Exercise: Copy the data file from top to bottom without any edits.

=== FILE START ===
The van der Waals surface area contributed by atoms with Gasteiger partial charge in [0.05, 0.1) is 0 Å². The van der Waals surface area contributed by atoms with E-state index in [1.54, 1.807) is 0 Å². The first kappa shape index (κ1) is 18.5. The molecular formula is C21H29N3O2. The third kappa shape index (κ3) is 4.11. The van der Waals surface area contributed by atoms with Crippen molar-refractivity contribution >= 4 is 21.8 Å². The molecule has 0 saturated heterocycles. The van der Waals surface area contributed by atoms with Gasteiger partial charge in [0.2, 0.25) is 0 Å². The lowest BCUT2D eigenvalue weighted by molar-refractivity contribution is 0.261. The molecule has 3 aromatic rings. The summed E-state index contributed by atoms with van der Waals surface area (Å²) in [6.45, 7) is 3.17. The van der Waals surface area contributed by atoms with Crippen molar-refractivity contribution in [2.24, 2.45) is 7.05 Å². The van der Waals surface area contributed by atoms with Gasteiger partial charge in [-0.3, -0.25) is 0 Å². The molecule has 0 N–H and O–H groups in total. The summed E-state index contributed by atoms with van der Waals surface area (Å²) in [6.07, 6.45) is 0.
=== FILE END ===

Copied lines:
The van der Waals surface area contributed by atoms with Gasteiger partial charge in [0.05, 0.1) is 0 Å². The van der Waals surface area contributed by atoms with E-state index in [1.54, 1.807) is 0 Å². The first kappa shape index (κ1) is 18.5. The molecular formula is C21H29N3O2. The third kappa shape index (κ3) is 4.11. The van der Waals surface area contributed by atoms with Crippen molar-refractivity contribution >= 4 is 21.8 Å². The molecule has 0 saturated heterocycles. The van der Waals surface area contributed by atoms with Gasteiger partial charge in [0.2, 0.25) is 0 Å². The lowest BCUT2D eigenvalue weighted by molar-refractivity contribution is 0.261. The molecule has 3 aromatic rings. The summed E-state index contributed by atoms with van der Waals surface area (Å²) in [6.45, 7) is 3.17. The van der Waals surface area contributed by atoms with Crippen molar-refractivity contribution in [2.24, 2.45) is 7.05 Å². The van der Waals surface area contributed by atoms with Gasteiger partial charge in [-0.3, -0.25) is 0 Å². The molecule has 0 N–H and O–H groups in total. The summed E-state index contributed by atoms with van der Waals surface area (Å²) in [6.07, 6.45) is 0.